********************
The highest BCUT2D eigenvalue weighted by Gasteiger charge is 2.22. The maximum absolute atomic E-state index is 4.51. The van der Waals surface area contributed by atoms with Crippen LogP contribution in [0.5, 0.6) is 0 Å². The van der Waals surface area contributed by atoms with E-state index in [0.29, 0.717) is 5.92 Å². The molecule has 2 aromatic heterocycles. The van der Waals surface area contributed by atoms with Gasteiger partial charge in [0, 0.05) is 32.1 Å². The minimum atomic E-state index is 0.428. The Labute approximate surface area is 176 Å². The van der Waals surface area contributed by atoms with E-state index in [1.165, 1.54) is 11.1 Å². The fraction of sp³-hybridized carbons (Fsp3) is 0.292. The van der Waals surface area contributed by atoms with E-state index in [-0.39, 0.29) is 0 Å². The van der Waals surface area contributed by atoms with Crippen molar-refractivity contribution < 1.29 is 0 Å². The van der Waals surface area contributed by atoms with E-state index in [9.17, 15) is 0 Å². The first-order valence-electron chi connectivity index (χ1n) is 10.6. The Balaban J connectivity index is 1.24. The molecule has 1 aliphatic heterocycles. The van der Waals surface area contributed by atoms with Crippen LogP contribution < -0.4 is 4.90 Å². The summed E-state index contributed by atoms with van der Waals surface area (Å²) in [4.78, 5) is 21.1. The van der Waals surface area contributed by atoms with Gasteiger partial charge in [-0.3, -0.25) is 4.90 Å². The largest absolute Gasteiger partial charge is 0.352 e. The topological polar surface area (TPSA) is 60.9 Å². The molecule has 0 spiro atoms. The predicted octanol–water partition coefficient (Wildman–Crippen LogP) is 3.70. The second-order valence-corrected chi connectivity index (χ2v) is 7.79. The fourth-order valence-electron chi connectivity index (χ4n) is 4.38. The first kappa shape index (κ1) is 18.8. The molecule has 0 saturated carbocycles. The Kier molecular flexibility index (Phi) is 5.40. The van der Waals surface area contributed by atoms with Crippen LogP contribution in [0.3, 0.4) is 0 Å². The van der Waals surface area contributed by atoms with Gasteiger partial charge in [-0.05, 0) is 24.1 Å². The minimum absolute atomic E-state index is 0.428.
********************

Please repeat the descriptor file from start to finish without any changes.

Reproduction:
The highest BCUT2D eigenvalue weighted by Gasteiger charge is 2.22. The maximum absolute atomic E-state index is 4.51. The van der Waals surface area contributed by atoms with Crippen LogP contribution in [0.5, 0.6) is 0 Å². The van der Waals surface area contributed by atoms with E-state index in [0.29, 0.717) is 5.92 Å². The molecule has 2 aromatic heterocycles. The van der Waals surface area contributed by atoms with Gasteiger partial charge in [0, 0.05) is 32.1 Å². The minimum atomic E-state index is 0.428. The Labute approximate surface area is 176 Å². The van der Waals surface area contributed by atoms with E-state index in [1.165, 1.54) is 11.1 Å². The fraction of sp³-hybridized carbons (Fsp3) is 0.292. The van der Waals surface area contributed by atoms with E-state index in [-0.39, 0.29) is 0 Å². The van der Waals surface area contributed by atoms with Crippen molar-refractivity contribution < 1.29 is 0 Å². The van der Waals surface area contributed by atoms with E-state index in [9.17, 15) is 0 Å². The first-order valence-electron chi connectivity index (χ1n) is 10.6. The Balaban J connectivity index is 1.24. The molecule has 1 aliphatic heterocycles. The van der Waals surface area contributed by atoms with Crippen LogP contribution < -0.4 is 4.90 Å². The summed E-state index contributed by atoms with van der Waals surface area (Å²) in [4.78, 5) is 21.1. The van der Waals surface area contributed by atoms with Gasteiger partial charge in [-0.3, -0.25) is 4.90 Å². The largest absolute Gasteiger partial charge is 0.352 e. The topological polar surface area (TPSA) is 60.9 Å². The molecule has 0 spiro atoms. The predicted octanol–water partition coefficient (Wildman–Crippen LogP) is 3.70. The second-order valence-corrected chi connectivity index (χ2v) is 7.79. The fourth-order valence-electron chi connectivity index (χ4n) is 4.38. The first kappa shape index (κ1) is 18.8. The molecule has 0 saturated carbocycles. The Kier molecular flexibility index (Phi) is 5.40. The van der Waals surface area contributed by atoms with Crippen LogP contribution in [0.3, 0.4) is 0 Å². The van der Waals surface area contributed by atoms with Gasteiger partial charge in [-0.05, 0) is 24.1 Å². The minimum absolute atomic E-state index is 0.428.